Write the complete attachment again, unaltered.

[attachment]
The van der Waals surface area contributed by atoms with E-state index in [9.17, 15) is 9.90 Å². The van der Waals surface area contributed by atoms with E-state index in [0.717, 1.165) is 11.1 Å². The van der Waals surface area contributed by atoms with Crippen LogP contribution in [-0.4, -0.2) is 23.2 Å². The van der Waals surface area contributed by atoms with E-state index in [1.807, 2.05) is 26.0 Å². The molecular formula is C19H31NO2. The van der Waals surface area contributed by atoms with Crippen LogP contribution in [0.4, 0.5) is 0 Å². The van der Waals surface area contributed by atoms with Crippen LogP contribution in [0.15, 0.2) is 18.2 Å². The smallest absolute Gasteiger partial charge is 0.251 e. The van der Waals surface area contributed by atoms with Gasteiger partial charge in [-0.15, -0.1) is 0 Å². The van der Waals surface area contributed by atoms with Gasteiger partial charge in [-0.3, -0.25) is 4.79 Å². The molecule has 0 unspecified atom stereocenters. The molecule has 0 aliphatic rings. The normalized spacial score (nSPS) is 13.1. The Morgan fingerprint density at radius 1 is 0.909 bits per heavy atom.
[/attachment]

The van der Waals surface area contributed by atoms with E-state index in [9.17, 15) is 9.90 Å². The van der Waals surface area contributed by atoms with E-state index in [0.717, 1.165) is 11.1 Å². The van der Waals surface area contributed by atoms with Crippen LogP contribution in [-0.4, -0.2) is 23.2 Å². The van der Waals surface area contributed by atoms with E-state index in [1.807, 2.05) is 26.0 Å². The molecular formula is C19H31NO2. The van der Waals surface area contributed by atoms with Crippen LogP contribution in [0.4, 0.5) is 0 Å². The van der Waals surface area contributed by atoms with Crippen LogP contribution in [0.15, 0.2) is 18.2 Å². The smallest absolute Gasteiger partial charge is 0.251 e. The van der Waals surface area contributed by atoms with Gasteiger partial charge in [-0.15, -0.1) is 0 Å². The van der Waals surface area contributed by atoms with Gasteiger partial charge in [-0.3, -0.25) is 4.79 Å². The molecule has 0 unspecified atom stereocenters. The molecule has 0 aliphatic rings. The normalized spacial score (nSPS) is 13.1. The Morgan fingerprint density at radius 1 is 0.909 bits per heavy atom.